balances in six axises. That represents all the dimensions of forces and
moments. The three dimensions in which forces can be applied, up/down,
fore-and-aft and side-to-side. Then you have twisting moments or torques
so you have three rotations and three directions. This machine will apply
loads in all six degrees of freedom simultaneously.

I have worked on this Automatic Balance Calibration Machine for the past
six years. It senses the position of the balance. It also has rods with
electric actuators that extend and contract to push and pull, and twist
the balance in any direction. The machine is just coming into use now we
are currently testing it's accuracy compared to the dead weight
loads that we have used up to now. The test instrument for the machine, is
also the balance that will be used for the Wright Flyer test. In testing
the balance we are after repeatability. We should get the same results
with the dead weights that we get with the Automatic Balance Calibration
Machine. We will repeat the many different loadings, multiple times to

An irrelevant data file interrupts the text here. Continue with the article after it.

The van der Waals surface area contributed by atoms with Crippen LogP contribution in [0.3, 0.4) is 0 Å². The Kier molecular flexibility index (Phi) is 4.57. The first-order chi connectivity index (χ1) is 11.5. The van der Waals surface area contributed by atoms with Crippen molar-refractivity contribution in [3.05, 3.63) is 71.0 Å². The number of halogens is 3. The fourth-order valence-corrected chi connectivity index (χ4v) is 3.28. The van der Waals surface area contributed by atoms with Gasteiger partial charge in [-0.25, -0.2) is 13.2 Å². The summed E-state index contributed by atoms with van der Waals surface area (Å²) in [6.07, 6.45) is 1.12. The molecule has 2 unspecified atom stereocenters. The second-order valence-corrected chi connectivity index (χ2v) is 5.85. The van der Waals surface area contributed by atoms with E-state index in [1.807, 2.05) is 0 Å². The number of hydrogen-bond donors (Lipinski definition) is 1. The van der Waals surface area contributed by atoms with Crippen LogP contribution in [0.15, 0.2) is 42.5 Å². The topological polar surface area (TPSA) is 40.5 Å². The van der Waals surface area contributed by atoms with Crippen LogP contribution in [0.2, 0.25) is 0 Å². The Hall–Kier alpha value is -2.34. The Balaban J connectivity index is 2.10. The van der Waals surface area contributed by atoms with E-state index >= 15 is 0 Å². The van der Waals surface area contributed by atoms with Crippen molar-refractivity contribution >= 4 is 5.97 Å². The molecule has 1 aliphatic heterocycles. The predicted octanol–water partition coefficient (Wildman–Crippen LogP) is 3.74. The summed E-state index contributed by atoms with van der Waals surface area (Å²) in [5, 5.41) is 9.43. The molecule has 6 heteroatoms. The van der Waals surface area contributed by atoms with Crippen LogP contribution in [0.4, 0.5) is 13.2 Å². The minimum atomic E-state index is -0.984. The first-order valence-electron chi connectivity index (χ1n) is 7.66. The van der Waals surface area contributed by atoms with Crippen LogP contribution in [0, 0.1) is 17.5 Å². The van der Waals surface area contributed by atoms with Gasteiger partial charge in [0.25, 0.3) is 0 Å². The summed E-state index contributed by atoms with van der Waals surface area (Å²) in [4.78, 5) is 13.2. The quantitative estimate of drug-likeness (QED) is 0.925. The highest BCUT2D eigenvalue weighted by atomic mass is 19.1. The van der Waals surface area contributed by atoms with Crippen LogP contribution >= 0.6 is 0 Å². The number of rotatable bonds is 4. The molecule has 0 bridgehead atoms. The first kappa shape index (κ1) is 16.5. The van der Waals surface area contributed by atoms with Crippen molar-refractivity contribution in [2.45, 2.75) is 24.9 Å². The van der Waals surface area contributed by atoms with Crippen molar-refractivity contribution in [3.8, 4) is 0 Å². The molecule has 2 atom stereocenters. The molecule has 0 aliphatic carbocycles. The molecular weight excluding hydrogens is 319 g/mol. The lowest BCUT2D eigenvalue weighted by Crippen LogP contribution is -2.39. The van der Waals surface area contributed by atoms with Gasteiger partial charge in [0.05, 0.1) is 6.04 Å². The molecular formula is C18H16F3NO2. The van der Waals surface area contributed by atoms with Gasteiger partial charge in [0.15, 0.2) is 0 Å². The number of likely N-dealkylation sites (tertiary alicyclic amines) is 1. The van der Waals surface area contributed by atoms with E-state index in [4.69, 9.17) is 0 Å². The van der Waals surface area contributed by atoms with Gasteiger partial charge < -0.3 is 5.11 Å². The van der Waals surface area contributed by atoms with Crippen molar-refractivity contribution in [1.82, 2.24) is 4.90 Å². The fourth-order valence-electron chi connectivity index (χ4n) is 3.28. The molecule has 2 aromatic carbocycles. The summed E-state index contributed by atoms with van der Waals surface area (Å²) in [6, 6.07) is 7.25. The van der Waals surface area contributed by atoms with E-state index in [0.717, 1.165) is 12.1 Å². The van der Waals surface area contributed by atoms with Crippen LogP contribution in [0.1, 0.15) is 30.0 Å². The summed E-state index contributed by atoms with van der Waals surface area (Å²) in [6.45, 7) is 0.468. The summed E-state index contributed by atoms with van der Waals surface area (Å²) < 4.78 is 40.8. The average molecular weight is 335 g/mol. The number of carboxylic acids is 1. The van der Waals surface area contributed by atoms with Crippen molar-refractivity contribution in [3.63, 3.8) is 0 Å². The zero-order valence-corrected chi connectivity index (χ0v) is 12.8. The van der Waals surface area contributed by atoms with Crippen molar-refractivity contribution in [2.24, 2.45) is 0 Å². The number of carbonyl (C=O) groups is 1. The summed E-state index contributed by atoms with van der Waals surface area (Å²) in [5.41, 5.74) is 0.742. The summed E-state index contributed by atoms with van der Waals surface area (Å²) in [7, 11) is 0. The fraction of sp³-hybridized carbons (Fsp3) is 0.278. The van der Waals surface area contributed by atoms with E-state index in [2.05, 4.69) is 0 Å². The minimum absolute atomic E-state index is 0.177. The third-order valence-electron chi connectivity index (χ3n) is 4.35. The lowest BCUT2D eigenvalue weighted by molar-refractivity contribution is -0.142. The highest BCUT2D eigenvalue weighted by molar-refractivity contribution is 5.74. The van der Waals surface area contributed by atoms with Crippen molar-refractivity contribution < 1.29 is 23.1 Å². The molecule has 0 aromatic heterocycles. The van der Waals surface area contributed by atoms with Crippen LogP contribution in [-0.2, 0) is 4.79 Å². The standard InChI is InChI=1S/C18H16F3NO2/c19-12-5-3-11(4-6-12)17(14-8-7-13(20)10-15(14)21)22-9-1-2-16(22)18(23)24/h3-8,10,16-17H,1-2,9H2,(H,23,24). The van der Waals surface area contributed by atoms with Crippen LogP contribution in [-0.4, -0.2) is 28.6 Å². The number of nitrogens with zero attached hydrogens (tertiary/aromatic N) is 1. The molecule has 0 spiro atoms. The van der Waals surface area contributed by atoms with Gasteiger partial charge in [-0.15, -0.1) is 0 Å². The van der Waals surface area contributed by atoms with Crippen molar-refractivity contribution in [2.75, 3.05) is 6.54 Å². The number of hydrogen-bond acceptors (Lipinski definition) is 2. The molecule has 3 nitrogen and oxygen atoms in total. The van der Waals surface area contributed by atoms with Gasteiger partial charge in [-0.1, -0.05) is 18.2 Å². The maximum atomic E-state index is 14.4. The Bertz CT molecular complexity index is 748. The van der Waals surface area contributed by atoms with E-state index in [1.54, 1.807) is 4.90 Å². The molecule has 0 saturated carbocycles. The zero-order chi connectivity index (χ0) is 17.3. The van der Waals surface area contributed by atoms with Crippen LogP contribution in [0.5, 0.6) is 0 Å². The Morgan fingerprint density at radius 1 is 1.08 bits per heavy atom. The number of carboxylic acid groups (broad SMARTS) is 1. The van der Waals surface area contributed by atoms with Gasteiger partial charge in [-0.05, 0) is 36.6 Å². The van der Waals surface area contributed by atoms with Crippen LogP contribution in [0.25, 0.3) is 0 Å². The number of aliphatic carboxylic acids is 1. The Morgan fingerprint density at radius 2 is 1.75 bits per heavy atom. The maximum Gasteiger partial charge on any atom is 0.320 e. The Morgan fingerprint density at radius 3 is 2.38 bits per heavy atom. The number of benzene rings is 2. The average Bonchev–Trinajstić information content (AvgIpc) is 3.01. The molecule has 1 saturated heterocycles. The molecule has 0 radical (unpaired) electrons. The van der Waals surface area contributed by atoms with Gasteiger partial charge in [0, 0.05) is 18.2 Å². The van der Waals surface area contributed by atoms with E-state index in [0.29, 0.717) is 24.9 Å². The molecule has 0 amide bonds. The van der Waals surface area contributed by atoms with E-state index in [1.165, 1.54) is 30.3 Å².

make sure we are consistent.

The balance is a 4 inch (referring to the diameter) Mk II C. Made by Able
Corporation this balance will take 8000 pounds of lift, that would be two
and a half or three cars! It is a fairly strong device. The Wright Flyer
model is very unique in that it probably only weighs 1000 lbs. And to fly,
it needs enough lift to over come it's weight. This balance can take 8,000
lbs. of lift so it is only using a small percentage of the capacity of the
balance. But the wings are so wide, the wingspan is so huge compared to
the balance that if there is a couple of hundred pounds difference from
one wing tip to the other it will make the model want to roll. We are very
close to the balance capacity in the strain gage that measures roll. To
prevent damage to the model during the wind tunnel test the AIAA team has
built a roll stop into the connection between the balance (and model) and
structure in the tunnel that supports the model.